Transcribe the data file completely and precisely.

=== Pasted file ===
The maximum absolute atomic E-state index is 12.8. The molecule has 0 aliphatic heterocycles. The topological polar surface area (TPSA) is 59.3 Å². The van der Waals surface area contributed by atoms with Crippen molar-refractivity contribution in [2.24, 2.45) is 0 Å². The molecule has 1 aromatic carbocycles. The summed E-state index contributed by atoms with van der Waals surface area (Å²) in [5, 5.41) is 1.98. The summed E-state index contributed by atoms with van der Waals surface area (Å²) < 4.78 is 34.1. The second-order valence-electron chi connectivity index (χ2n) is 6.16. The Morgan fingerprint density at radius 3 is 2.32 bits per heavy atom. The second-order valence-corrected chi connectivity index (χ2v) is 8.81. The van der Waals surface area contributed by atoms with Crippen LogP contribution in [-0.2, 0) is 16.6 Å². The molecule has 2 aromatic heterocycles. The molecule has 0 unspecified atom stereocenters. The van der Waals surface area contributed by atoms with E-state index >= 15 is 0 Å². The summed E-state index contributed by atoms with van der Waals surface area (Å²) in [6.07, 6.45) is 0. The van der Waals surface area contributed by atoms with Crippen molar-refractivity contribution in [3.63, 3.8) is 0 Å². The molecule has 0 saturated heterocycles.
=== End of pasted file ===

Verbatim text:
The maximum absolute atomic E-state index is 12.8. The molecule has 0 aliphatic heterocycles. The topological polar surface area (TPSA) is 59.3 Å². The van der Waals surface area contributed by atoms with Crippen molar-refractivity contribution in [2.24, 2.45) is 0 Å². The molecule has 1 aromatic carbocycles. The summed E-state index contributed by atoms with van der Waals surface area (Å²) in [5, 5.41) is 1.98. The summed E-state index contributed by atoms with van der Waals surface area (Å²) < 4.78 is 34.1. The second-order valence-electron chi connectivity index (χ2n) is 6.16. The Morgan fingerprint density at radius 3 is 2.32 bits per heavy atom. The second-order valence-corrected chi connectivity index (χ2v) is 8.81. The van der Waals surface area contributed by atoms with Crippen LogP contribution in [-0.2, 0) is 16.6 Å². The molecule has 2 aromatic heterocycles. The molecule has 0 unspecified atom stereocenters. The van der Waals surface area contributed by atoms with E-state index >= 15 is 0 Å². The summed E-state index contributed by atoms with van der Waals surface area (Å²) in [6.07, 6.45) is 0. The van der Waals surface area contributed by atoms with Crippen molar-refractivity contribution in [3.63, 3.8) is 0 Å². The molecule has 0 saturated heterocycles.